Embrace Insecurity: An Important Writing Tool

Linus and his blanketOften when I get interviewed about my writing and my books I get asked some kind of variation on what helps me as an author. In other words, what is the one tool in my arsenal I can’t do without.

Sometimes I point to my education, many times I point to my library and my reading (for, it is my opinion that all writers have to be industrious readers), but there is a secret friend I usually never bring up. He is a nagging voice, usually the last one I hear in my head each night before I go to bed. He questions everything I did that day, and wonders what I can do in the morning to correct it.

That is insecurity, and over the years I have learned to look at him as a companion in this upside-down, backwards and forwards, writing career. He rarely cheers or gets excited when something goes right (if he goes quiet for even a minute it is rare), but he keeps me on my toes, challenges me and always has my back in any situation.

Yes, I am telling you my fellow authors to be insecure! Fill your mind with self-doubt and worry! Let your uncertainty overwhelm you!

…And then use that power like I do. Continue reading

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My Writing Resolutions 2015

1962720_10203577001564582_780062720_nThis blog actually began as a writing resolution.

It was 2012 and I thought as a writer I had been living in the shadows for too long. Oh, I played the game with publishers and agents and fellow writers, many knew who I was (granted, that doesn’t mean they published me or represented me), but with readers I was a ghost. No, let me correct that. A person can at least sense a ghost. I was a ghost that no one was aware of. A quiet and very lonely shadow watching and waiting.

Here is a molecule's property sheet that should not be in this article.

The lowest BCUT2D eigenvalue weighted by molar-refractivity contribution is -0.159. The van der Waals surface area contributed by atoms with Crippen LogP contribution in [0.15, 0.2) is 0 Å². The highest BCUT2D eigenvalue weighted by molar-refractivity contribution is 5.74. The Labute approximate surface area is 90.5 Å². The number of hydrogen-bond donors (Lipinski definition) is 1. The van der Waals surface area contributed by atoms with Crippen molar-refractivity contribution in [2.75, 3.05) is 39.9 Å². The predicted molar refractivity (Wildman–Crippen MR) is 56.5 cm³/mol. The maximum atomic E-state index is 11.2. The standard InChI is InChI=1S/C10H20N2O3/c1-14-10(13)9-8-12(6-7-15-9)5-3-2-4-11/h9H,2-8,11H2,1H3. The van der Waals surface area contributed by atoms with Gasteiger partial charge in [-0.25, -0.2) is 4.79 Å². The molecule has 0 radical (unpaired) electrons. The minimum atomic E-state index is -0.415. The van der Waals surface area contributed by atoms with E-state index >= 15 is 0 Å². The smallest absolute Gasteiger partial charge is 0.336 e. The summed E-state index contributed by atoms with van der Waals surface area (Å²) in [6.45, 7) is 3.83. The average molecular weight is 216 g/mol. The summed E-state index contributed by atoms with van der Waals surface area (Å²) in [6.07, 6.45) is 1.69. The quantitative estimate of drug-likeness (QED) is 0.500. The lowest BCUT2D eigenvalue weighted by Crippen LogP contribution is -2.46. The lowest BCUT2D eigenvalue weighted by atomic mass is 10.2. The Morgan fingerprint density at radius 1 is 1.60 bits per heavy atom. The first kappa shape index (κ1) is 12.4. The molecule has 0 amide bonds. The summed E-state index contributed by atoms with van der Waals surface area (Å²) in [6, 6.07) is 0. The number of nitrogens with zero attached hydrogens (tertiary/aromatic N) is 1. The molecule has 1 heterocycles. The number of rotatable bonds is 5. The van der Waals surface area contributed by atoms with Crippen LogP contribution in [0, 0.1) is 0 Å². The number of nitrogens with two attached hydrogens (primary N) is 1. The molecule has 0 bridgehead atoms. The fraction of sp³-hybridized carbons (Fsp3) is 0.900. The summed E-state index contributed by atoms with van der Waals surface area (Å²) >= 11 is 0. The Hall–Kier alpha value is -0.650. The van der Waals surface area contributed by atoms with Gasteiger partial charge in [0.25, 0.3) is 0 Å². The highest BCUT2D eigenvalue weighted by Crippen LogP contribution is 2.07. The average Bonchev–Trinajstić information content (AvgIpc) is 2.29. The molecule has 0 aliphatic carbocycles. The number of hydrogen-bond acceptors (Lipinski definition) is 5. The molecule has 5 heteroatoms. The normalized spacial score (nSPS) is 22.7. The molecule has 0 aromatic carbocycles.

So it began with this post.

That started a year of almost five posts a week. I did everything from personal essays to thoughts on media and entertainment to the art of writing (which are almost always my most popular posts) to original fiction. There was a good chance, and I knew this when I started, that I would end the experience feeling more depressed than when I began. For is there anything sadder than a blog not read? Probably the blogger that wrote the blog, of course.

Lucky for me (and I do consider myself lucky), my blog grew. I think getting into writing the blog, I never realized how inspiring having it (and you the reader) would be. You might think a little click on the like button or an occasional comment no big deal, but it can make my day, any day. That support over the last two years had led to me creating a novel on this site (Permanent Spring Showers, which will be released in February 2015 by 5 Prince Books) and a book collecting some of my most popular and fun posts (Me Stuff, which you can find on amazon here).

Thank you.

Here are my writing resolutions for 2015.

1. Keep the blog active. This one is not surprising, especially since this is one of the things that keep me sane. You know, I never really know what I will do in an upcoming week. It usually just happens all organic. It is in many ways pure writing freedom. Someday in the future I might step away from time to time from it, but I don’t think I see that happening any time soon. You are stuck with me, I hope that is okay.